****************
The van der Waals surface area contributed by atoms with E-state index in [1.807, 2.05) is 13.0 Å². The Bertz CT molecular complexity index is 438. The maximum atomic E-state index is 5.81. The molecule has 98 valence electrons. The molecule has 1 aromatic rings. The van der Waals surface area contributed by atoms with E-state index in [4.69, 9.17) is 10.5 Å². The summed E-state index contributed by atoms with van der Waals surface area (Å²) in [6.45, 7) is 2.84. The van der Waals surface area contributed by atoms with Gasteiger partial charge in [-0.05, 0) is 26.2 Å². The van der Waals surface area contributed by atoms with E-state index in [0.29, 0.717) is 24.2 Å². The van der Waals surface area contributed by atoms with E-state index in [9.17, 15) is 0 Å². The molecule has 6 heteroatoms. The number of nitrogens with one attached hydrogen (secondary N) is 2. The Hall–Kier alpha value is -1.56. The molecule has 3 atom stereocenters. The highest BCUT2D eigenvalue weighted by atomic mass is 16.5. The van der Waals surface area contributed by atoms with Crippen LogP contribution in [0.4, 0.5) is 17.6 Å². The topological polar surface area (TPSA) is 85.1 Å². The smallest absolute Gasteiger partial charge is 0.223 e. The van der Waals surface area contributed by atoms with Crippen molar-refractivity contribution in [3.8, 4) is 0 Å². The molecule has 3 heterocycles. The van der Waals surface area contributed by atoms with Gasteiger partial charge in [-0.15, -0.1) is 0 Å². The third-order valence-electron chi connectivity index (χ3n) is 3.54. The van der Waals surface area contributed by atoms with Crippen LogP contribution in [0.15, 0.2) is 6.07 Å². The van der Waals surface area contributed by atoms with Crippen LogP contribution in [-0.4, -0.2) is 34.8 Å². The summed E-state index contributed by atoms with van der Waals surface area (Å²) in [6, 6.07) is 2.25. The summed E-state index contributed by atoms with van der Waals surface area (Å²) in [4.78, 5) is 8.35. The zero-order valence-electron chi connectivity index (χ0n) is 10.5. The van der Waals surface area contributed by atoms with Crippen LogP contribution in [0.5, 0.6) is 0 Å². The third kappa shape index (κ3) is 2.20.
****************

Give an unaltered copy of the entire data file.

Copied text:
The van der Waals surface area contributed by atoms with E-state index in [1.807, 2.05) is 13.0 Å². The Bertz CT molecular complexity index is 438. The maximum atomic E-state index is 5.81. The molecule has 98 valence electrons. The molecule has 1 aromatic rings. The van der Waals surface area contributed by atoms with E-state index in [4.69, 9.17) is 10.5 Å². The summed E-state index contributed by atoms with van der Waals surface area (Å²) in [6.45, 7) is 2.84. The van der Waals surface area contributed by atoms with Gasteiger partial charge in [-0.05, 0) is 26.2 Å². The van der Waals surface area contributed by atoms with E-state index in [0.29, 0.717) is 24.2 Å². The van der Waals surface area contributed by atoms with E-state index in [9.17, 15) is 0 Å². The molecule has 6 heteroatoms. The number of nitrogens with one attached hydrogen (secondary N) is 2. The Hall–Kier alpha value is -1.56. The molecule has 3 atom stereocenters. The highest BCUT2D eigenvalue weighted by atomic mass is 16.5. The van der Waals surface area contributed by atoms with Crippen LogP contribution in [0.4, 0.5) is 17.6 Å². The topological polar surface area (TPSA) is 85.1 Å². The smallest absolute Gasteiger partial charge is 0.223 e. The van der Waals surface area contributed by atoms with Crippen molar-refractivity contribution in [3.8, 4) is 0 Å². The molecule has 3 heterocycles. The van der Waals surface area contributed by atoms with Gasteiger partial charge in [-0.15, -0.1) is 0 Å². The third-order valence-electron chi connectivity index (χ3n) is 3.54. The van der Waals surface area contributed by atoms with Crippen LogP contribution in [0.15, 0.2) is 6.07 Å². The van der Waals surface area contributed by atoms with Crippen LogP contribution in [-0.4, -0.2) is 34.8 Å². The summed E-state index contributed by atoms with van der Waals surface area (Å²) in [6, 6.07) is 2.25. The summed E-state index contributed by atoms with van der Waals surface area (Å²) in [4.78, 5) is 8.35. The zero-order valence-electron chi connectivity index (χ0n) is 10.5. The van der Waals surface area contributed by atoms with Crippen LogP contribution in [0.5, 0.6) is 0 Å². The third kappa shape index (κ3) is 2.20.